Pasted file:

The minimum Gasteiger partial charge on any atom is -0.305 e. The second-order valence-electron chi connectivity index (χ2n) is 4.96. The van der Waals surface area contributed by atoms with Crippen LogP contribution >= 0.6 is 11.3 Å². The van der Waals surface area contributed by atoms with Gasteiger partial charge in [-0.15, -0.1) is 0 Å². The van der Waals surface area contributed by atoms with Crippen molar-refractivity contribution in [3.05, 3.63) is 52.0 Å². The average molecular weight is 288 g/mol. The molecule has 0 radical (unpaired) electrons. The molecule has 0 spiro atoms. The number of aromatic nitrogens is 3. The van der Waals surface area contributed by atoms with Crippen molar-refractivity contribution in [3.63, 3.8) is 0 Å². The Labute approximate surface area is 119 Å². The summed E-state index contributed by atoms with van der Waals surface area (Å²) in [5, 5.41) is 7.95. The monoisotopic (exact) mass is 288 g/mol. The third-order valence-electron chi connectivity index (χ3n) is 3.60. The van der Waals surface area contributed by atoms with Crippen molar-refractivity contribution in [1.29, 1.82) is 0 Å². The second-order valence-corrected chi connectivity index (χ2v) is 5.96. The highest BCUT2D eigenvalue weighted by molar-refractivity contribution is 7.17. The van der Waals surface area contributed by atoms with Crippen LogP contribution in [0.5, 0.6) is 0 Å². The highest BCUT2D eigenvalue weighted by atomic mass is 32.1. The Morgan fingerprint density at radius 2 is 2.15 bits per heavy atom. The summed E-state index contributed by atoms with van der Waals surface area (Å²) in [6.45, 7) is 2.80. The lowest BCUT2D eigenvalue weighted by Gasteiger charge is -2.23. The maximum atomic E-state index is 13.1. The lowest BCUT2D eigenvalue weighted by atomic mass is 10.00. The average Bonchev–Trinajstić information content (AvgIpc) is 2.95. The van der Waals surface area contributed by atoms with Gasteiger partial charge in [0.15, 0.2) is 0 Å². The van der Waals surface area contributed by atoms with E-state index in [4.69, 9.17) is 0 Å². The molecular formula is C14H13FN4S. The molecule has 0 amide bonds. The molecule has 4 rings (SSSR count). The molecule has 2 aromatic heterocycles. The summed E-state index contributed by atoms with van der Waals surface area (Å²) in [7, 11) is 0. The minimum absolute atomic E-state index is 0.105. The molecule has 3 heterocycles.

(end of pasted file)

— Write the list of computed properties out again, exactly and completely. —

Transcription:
The minimum Gasteiger partial charge on any atom is -0.305 e. The second-order valence-electron chi connectivity index (χ2n) is 4.96. The van der Waals surface area contributed by atoms with Crippen LogP contribution >= 0.6 is 11.3 Å². The van der Waals surface area contributed by atoms with Gasteiger partial charge in [-0.15, -0.1) is 0 Å². The van der Waals surface area contributed by atoms with Crippen molar-refractivity contribution in [3.05, 3.63) is 52.0 Å². The average molecular weight is 288 g/mol. The molecule has 0 radical (unpaired) electrons. The molecule has 0 spiro atoms. The number of aromatic nitrogens is 3. The van der Waals surface area contributed by atoms with Crippen molar-refractivity contribution in [3.63, 3.8) is 0 Å². The Labute approximate surface area is 119 Å². The summed E-state index contributed by atoms with van der Waals surface area (Å²) in [5, 5.41) is 7.95. The monoisotopic (exact) mass is 288 g/mol. The third-order valence-electron chi connectivity index (χ3n) is 3.60. The van der Waals surface area contributed by atoms with Crippen molar-refractivity contribution in [1.29, 1.82) is 0 Å². The second-order valence-corrected chi connectivity index (χ2v) is 5.96. The highest BCUT2D eigenvalue weighted by molar-refractivity contribution is 7.17. The van der Waals surface area contributed by atoms with Crippen LogP contribution in [0.5, 0.6) is 0 Å². The highest BCUT2D eigenvalue weighted by atomic mass is 32.1. The Morgan fingerprint density at radius 2 is 2.15 bits per heavy atom. The summed E-state index contributed by atoms with van der Waals surface area (Å²) in [6.45, 7) is 2.80. The lowest BCUT2D eigenvalue weighted by Gasteiger charge is -2.23. The maximum atomic E-state index is 13.1. The lowest BCUT2D eigenvalue weighted by atomic mass is 10.00. The average Bonchev–Trinajstić information content (AvgIpc) is 2.95. The van der Waals surface area contributed by atoms with Gasteiger partial charge in [0.15, 0.2) is 0 Å². The van der Waals surface area contributed by atoms with E-state index in [4.69, 9.17) is 0 Å². The molecular formula is C14H13FN4S. The molecule has 0 amide bonds. The molecule has 4 rings (SSSR count). The molecule has 2 aromatic heterocycles. The summed E-state index contributed by atoms with van der Waals surface area (Å²) in [7, 11) is 0. The minimum absolute atomic E-state index is 0.105. The molecule has 3 heterocycles.